By Sherrica Thompson
#Haiti, January 25, 2023 – The cholera situation in Haiti has worsened, with the country recording 496 deaths in nearly four months after the resurgence of cholera was reported on October 2 of last year.
In a statement released on Thursday, January 19, the Ministry of Public Health and Population (MSPP) Department of Epidemiology revealed that the country has already registered 25,182 suspected cases and 21,407 hospitalized cases, 73 of which are new.
The Ministry noted that the average age of those infected is 19 years and the most affected age group is 1 to 4 years old, with 374 confirmed cases of 5005 suspected cases.
In addition, the department in the west, where Port-au-Prince is located and where more than one-third of the population lives, was pointed highlighted as the most affected area, with 1,155 confirmed cases for 16,408 suspected cases.
The World Health Organization (WHO) recently warned that the world is suffering unprecedented cholera outbreaks in countries affected by climate disasters and other crises.
Vaccines to prevent the disease have also become “extremely scarce.”
US to consider annual COVID vaccination
By Dana Malcolm
#USA, January 25, 2023 – In a matter of days, the United States is going to make a decision on whether or not they will make Covid-19 vaccinations an annual recommendation.
In an effort to reduce vaccine mistakes and increase compliance from the public the best way to administer COVID shots going forward is via a single vaccine shot for primary and booster doses according to a proposal from the US Food and Drug Administration (FDA).
The FDA said despite the fact that the fact that bivalent vaccines were proven to work, getting shots into arms was proving difficult with the agency citing “implementation complexities”.
In addition healthcare workers have made mistakes administering the vaccine owing to the number of different vial presentations and booster uptake is low all these issues are expected to be fixed or improved with the simplification of the vaccine composition.
The vaccine will have to be periodically updated to handle new variants but if the FDA gets its way gone will be the era of multiple boosters. In fact the COVID shot will be more like the flu shot in how it is administered. Regulators will also vote on whether all shots should target the same variants. Of this is approved regulators would decide the most concerning variant in summer giving vaccine makers a chance to change the formulation in time for winter.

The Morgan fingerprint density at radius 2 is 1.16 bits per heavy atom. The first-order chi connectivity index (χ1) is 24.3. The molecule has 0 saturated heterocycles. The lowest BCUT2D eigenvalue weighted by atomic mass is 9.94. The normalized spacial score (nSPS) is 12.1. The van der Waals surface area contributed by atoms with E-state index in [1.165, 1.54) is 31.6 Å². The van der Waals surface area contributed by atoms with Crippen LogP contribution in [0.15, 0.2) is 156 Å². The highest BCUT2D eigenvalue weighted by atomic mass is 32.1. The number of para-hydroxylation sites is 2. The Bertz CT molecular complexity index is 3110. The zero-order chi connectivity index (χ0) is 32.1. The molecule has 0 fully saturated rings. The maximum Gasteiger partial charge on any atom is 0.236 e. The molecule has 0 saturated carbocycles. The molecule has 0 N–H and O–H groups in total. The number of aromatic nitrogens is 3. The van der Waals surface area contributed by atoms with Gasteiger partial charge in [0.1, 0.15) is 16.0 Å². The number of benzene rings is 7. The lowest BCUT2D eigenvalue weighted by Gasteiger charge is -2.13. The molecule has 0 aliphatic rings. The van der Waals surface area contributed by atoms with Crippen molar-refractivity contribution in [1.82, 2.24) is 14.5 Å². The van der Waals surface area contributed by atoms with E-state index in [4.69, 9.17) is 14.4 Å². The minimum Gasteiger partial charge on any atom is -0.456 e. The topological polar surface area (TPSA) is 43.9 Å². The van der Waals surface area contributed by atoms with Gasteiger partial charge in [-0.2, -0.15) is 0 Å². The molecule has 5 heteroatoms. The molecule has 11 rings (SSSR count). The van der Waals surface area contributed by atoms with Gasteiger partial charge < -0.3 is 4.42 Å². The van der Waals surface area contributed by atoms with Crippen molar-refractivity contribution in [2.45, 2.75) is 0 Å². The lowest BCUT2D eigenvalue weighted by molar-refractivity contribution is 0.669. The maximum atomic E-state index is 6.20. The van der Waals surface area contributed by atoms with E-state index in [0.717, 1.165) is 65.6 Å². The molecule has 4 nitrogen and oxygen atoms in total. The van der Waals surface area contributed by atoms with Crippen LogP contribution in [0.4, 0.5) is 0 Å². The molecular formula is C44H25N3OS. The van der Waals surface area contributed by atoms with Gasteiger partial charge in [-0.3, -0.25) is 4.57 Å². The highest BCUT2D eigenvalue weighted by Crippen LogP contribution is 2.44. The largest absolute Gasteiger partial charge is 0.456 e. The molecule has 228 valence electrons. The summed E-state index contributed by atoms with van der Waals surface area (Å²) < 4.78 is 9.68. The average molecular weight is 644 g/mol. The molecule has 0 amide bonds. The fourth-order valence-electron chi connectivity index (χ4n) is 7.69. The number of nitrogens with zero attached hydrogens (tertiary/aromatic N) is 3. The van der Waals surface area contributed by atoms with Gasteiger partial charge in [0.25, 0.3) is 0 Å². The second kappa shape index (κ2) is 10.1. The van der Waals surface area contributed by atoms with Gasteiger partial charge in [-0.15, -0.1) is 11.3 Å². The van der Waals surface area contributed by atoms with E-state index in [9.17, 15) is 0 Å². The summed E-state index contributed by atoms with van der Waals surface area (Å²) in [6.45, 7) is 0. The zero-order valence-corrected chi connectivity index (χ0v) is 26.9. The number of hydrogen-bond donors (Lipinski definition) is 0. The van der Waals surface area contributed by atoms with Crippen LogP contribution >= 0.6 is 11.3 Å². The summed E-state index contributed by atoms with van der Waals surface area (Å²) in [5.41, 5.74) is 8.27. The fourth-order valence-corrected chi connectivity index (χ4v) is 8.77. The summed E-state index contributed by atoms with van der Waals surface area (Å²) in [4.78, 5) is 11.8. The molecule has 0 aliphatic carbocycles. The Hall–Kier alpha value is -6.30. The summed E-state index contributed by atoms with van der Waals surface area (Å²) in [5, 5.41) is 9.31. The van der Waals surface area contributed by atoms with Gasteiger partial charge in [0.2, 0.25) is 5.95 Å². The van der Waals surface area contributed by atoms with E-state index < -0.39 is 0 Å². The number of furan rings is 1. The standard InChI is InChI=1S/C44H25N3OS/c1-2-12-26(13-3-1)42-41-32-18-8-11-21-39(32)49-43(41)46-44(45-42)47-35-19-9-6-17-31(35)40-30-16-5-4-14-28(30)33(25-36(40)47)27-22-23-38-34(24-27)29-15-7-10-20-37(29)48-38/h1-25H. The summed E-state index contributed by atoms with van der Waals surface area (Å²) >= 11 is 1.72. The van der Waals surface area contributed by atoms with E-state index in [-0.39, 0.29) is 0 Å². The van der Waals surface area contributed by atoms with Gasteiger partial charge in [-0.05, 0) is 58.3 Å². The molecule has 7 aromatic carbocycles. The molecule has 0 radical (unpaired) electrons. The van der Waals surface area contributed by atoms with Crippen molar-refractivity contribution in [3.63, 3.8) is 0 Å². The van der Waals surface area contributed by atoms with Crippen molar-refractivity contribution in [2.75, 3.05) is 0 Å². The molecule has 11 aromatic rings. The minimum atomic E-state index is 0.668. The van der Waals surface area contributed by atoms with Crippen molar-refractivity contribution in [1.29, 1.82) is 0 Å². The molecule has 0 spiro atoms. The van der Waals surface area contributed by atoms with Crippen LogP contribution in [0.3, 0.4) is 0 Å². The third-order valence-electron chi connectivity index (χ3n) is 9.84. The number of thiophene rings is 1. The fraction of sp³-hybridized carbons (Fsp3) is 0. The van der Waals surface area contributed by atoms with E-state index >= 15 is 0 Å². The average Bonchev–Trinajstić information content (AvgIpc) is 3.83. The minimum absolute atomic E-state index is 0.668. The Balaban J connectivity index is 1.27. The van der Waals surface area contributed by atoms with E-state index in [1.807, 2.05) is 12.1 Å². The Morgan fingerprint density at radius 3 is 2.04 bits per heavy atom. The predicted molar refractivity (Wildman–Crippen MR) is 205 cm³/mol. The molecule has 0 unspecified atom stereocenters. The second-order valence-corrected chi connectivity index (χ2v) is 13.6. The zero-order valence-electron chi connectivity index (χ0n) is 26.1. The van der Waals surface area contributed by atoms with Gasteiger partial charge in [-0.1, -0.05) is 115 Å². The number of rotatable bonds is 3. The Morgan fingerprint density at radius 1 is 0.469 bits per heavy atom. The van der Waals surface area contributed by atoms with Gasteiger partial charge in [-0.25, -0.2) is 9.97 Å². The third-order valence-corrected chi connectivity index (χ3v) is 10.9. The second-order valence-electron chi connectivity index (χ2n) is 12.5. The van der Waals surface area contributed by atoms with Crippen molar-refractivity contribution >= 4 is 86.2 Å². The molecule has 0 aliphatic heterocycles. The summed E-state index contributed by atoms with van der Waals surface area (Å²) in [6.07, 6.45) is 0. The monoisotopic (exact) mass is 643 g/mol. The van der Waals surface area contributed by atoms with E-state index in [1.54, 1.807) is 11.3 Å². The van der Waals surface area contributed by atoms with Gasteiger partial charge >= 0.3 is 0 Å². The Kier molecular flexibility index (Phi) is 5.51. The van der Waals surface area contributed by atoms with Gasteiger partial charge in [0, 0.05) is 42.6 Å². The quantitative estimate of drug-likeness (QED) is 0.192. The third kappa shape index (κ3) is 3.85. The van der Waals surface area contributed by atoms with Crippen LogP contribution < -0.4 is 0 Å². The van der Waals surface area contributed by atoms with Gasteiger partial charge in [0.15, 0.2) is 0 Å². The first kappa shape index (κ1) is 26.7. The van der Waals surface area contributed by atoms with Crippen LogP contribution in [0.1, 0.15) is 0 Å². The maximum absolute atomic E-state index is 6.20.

“Review of the totality of the available evidence on prior exposure to and vaccination against SARS-CoV-2 suggests that, moving forward, most individuals may only need to receive one dose of an approved or authorized COVID-19 vaccine to restore protective immunity for a period of time. Two doses of an approved or authorized COVID-19 vaccine may be needed to induce the expected protective immunity”
The Agency explained that though it was not completely the same the data observed in long term effectiveness of COVID shots was similar to that observed with annual influenza vaccination cementing their proposal.
The proposal will be considered this Thursday at the Vaccines and Related Biological Products Advisory Committee.
Even as yearly shots are considered, the US is holding fast to its vaccine mandate for entry.
This is despite most other countries relaxing the rules months prior. The vax rule came into effect during the initial onset of Omicron in November 2021. Prior to that only a negative test was needed. The measure was set to expire on January 9th but was quickly extended to April 10 this year.
The WHO has advised that travel bans and restrictions “do not provide added value and continue to contribute to the economic and social stress and safety measures such as masking, testing, isolation/quarantine, and vaccination should be based on risk assessments.
The country lengthened their vax mandate and activated more stringent entry measures, particularly for travellers from the China region, as new and elusive COVID sub-variants are emerging and infection rates are increasing.